I'm on my third - That is orig machine died out of warranty- Pay the money they swap - for a refurb with 1 year warranty - that died - on site engineer could not fix - swapped for another refurb, all for the original fee.

  susiepops 10:11 21 Feb 2006

Ventanas.

Unfortunately, the 4000 model differs from the 4200 model for which compatibles are not yet available and perhaps will never be. Sorry, Canon are not protecting themselves in the sense you suggest since a simple warrantly exclusion as has always been in place would still be as valid. (if it ever was-I believe US law does not accept this form of exclusion) This is a simple case of price protection for the lucrative market of ink cartridges.

Wee Edie.

Electronic products are now very cheap to produce I doubt whether printers, like dvd /cdplayers. and the razors you mention are really the loss leaders manufactueres would have us believe.


Jack.

Don't disagree but I dislike being forced to pay around £50 for a set of cartridges even if only for a year.

THE REAL POINT I WAS TRYING TO MAKE AND GET AN ANSWER TO WAS A LEGAL ONE. WHAT CANON HAVE DONE, SHOULD ONE DECIDE TO WAIVE THE RIGHTS UNDER WARRANTY, IS TO ALTER THE FUNCTION OF THE PRINTER (BY DISABLING THE LOW INK WARNING) AFTER THE POINT OF PURCHASE AND, IN ADDITION, AN ORDINARY USER WILL DISCOVER THE CHANGE SIMPLY BY PRESSING AN 'OK' BUTTON FOLLOWING A PROMPT FROM CANON. RATHER UNDERHAND IN MY VIEW.

  spuds 11:19 21 Feb 2006

I am sure that Canon consulted a shed full of very expensive legal people before they put words to print. If you have a problem with their selling conditions, then do not buy the product. If you consider that the terms (after the event) of the contract is misleading or to your detriment, then contact the office of fair trading, expressing that you consider Canon's terms contravene the Unfair Contracts Act.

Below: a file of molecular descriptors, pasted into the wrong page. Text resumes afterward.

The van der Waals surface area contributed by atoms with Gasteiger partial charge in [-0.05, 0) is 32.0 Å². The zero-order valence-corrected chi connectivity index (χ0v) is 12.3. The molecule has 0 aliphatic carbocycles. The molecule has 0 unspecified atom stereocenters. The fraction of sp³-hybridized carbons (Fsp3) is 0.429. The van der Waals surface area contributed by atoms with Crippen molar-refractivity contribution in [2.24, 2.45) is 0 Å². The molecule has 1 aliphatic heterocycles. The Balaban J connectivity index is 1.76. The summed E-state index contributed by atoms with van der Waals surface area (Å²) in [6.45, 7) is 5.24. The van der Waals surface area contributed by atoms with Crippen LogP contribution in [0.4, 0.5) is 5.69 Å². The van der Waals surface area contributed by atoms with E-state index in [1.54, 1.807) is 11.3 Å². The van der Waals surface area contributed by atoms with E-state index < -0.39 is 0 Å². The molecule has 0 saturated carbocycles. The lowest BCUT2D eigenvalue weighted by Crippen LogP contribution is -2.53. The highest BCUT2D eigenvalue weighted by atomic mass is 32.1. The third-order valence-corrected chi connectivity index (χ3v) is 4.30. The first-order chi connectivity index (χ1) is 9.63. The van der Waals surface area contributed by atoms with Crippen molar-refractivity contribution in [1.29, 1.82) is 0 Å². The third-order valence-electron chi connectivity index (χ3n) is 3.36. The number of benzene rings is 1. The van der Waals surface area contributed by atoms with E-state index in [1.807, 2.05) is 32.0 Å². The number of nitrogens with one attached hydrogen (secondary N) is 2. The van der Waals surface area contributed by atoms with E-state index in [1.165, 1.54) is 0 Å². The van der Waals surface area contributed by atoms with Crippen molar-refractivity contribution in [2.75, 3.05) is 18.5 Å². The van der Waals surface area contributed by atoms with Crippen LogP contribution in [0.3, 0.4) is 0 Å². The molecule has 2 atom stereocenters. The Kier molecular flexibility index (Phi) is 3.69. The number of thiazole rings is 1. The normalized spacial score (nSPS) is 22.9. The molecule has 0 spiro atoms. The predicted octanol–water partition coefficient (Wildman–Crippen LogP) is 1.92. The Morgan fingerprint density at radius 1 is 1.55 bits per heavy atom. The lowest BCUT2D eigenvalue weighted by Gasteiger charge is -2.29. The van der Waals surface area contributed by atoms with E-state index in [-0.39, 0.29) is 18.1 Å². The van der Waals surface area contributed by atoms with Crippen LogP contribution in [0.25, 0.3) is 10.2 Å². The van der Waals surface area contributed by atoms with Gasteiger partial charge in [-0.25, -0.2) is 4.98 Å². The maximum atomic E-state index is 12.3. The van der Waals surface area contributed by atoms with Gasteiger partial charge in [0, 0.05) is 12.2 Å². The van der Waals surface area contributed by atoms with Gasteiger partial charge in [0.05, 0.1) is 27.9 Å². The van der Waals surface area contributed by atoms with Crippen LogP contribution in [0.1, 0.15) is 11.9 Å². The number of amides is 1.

There is nothing to stop you using compatibles, in fact Choice Stationary and a number of other compatible print cartridge suppliers, will cover any repair costs if your machine malfunctions through using their compatible products.Choice have even designed their own Epson type compatibles, so as to overcome some of the problems in that area.

Epson have already introduced certain safeguards into their printers, and Canon are following in a similar way, so as to prevent compatibles being used. But at the end of the day, it is money that doe's the talking. If you do not like the product or the manufacturers terms, then purchase from a source less restrictive. The choice is yours.

  rmcqua 13:04 21 Feb 2006

susiepops
Some electronic products ARE, indeed, very cheap to produce.
It's not the electronic parts of the printer that are expensive to produce - it's the intricate mechanical and electro-mechanical bits.

  keef66 13:09 21 Feb 2006

I doubt it's illegal if you're made aware of the fact before you buy. You always have the choice not to buy their products. I suppose it's a bit like a car manufacturer's warranty depending on you having it serviced by their own dealers, at particular intervals using the correct spec of oil, branded parts etc. I wouldn't have a Skoda because they insist on you using their dealers for service. I can and do have our Fords serviced by non Ford garages without voiding the warranties.

If I were Canon I wouldn't want to be handing out replacement print heads to people who'd bunged them up with cheap inks which don't meet the right specs.

Having said that, I have used both Canon originals and Choice Stationery compatibles in my Canon printers, and only ever had a printhead problem with one using the manufacturers own carts. Fortunately under warranty and replaced without fuss.

I do as suggested above; Canon carts until the warranty expires, Choice thereafter.